BRAZIL: 2016 Summer Olympics

In June 2013 huge demonstrations that took place in dozens of cities in Brazil through which people expressed their discontent with increased public transportation costs, high World Cup spending and insufficient investment in public services. The police response to the wave of protests in 2013 was, in many instances, violent and abusive. Military police units used tear gas indiscriminately against protesters, fired rubber bullets at people who posed no threat and beat people with hand-held batons. Hundreds were injured and hundreds more were indiscriminately rounded up and detained, some under laws targeting organized crime, without any indication that they were involved in criminal activity. In May 2014, Amnesty International launched the campaign “No foul play, Brazil” warning about restrictions to freedom of expression and police abuses during protests and urging the authorities to ensure security forces “play by the rules” during demonstrations expected to take place ahead and during the World Cup 2014.

Military police arrest a demonstrator during a protest against the 2014 World Cup Football in Sao Paulo, June 2013. © Mídia Ninja

In 2016, the Summer Olympics are held in Brazil. This requires a great effort: building sports facilities, hotels and infrastructure. A lot needs to be done, also in the field of human rights. For example to prevent excessive police force against peaceful demonstrators. In Brazil, demonstrators are arbitrarily detained and labelled as criminals by charging them with ‘criminal offences’. Prison conditions are extremely harsh due to overcrowding, violence and torture. The rights of indigenous peoples are frequently violated. And even though gay marriage is legalized in Brazil, lesbians, gays and transgenders widely suffer from discrimination and violence.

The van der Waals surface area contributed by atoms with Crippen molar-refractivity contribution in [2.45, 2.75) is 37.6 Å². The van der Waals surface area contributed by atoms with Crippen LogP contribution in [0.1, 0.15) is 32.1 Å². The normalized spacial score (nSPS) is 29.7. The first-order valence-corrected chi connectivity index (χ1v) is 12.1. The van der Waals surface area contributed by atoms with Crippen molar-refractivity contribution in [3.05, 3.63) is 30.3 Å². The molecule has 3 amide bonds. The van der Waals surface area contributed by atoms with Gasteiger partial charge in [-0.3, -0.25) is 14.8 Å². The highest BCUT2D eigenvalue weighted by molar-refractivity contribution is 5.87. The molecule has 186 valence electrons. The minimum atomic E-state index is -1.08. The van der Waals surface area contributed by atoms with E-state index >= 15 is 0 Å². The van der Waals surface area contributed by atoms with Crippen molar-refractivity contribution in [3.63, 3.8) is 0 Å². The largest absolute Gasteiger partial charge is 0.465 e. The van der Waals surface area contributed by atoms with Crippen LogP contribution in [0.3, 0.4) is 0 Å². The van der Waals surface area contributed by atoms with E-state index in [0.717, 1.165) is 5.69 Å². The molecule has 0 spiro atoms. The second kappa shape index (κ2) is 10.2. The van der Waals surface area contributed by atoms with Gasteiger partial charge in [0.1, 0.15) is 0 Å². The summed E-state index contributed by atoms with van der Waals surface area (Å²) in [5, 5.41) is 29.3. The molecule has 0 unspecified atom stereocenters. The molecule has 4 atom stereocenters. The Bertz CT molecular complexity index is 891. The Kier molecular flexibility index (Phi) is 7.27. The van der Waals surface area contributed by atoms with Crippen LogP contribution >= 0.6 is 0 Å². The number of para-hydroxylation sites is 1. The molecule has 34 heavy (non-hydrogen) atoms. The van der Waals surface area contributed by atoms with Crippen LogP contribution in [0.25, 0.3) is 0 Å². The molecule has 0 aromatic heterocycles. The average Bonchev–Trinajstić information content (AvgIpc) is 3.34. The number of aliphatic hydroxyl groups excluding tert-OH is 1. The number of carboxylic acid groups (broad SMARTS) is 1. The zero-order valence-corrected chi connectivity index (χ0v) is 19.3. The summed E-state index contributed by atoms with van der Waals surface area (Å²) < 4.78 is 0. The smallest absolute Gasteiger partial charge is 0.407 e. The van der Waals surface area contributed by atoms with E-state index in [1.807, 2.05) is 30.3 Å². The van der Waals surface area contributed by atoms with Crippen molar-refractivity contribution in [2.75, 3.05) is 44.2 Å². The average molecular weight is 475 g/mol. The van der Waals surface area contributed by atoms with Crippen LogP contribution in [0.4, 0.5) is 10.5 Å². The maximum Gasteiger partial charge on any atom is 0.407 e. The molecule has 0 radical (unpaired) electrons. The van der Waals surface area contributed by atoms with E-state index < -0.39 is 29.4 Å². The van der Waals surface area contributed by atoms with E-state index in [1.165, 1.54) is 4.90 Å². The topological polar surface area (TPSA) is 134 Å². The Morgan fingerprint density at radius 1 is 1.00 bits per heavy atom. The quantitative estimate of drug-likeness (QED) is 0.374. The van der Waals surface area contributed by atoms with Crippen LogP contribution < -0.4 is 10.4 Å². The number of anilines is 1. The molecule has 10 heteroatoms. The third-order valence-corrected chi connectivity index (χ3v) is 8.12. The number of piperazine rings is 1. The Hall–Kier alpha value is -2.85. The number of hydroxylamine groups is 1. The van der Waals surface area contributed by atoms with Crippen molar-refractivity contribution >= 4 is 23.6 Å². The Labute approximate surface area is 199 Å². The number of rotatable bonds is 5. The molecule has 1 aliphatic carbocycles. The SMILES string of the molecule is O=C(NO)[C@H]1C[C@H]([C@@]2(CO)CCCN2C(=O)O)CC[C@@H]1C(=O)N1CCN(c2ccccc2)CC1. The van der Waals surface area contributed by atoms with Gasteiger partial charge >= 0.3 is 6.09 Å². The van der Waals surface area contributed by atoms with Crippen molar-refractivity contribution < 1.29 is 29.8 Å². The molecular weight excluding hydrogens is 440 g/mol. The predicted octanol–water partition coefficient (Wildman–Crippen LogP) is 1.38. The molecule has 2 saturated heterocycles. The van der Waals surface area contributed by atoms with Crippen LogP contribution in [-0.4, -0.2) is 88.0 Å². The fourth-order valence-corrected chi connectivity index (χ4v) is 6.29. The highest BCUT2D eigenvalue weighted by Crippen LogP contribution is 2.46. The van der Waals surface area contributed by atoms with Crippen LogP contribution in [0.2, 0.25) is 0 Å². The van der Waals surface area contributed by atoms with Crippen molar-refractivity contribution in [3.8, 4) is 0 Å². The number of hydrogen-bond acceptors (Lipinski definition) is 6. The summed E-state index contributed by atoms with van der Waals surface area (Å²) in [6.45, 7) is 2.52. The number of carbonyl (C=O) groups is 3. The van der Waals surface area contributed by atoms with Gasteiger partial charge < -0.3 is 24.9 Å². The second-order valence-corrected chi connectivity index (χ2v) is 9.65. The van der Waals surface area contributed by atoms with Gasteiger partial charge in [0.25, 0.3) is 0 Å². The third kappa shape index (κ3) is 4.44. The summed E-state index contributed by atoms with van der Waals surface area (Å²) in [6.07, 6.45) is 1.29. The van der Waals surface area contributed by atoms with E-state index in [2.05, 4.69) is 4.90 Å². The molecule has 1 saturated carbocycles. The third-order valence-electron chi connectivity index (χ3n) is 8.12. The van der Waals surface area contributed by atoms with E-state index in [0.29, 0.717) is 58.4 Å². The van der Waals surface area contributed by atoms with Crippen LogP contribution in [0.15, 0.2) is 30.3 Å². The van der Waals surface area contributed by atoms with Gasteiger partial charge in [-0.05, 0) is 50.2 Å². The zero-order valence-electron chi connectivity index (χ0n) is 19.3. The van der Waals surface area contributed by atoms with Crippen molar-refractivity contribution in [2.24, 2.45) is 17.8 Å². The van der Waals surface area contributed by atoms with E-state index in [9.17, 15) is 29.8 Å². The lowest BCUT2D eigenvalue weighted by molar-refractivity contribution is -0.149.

Read about the right to protest in Brazil: Brazil: “They use a strategy of fear”- Protecting the rights to protest in Brazil

Excessive police violence

Extrajudicial executions at the hands of police officials are frequent in Brazil. In the context of the so-called “war on drugs”, military police forces have unnecessarily and excessively used lethal force, resulting in the deaths of thousands of people over the past decade. The authorities often use the legal term of “resistance followed by death” as a smokescreen to cover up killings committed by the police officers.
Nearly 16 percent of the total homicides registered in Rio de Janeiro in the last five years took place at the hands of on-duty police officers – 1,519 in total. Only in the favela of Acari, in the north of the city, Amnesty International found evidence that strongly suggests the occurrence of extrajudicial executions in at least 9 out of 10 killings committed by the military police in 2014. The majority of victims of police killings registered from 2010 to 2013 are young black men of between 15 and 29 years of age.

Read more about police violence in: Brazil: You killed my son: Homicides by military police in the city of Rio de Janeiro

 

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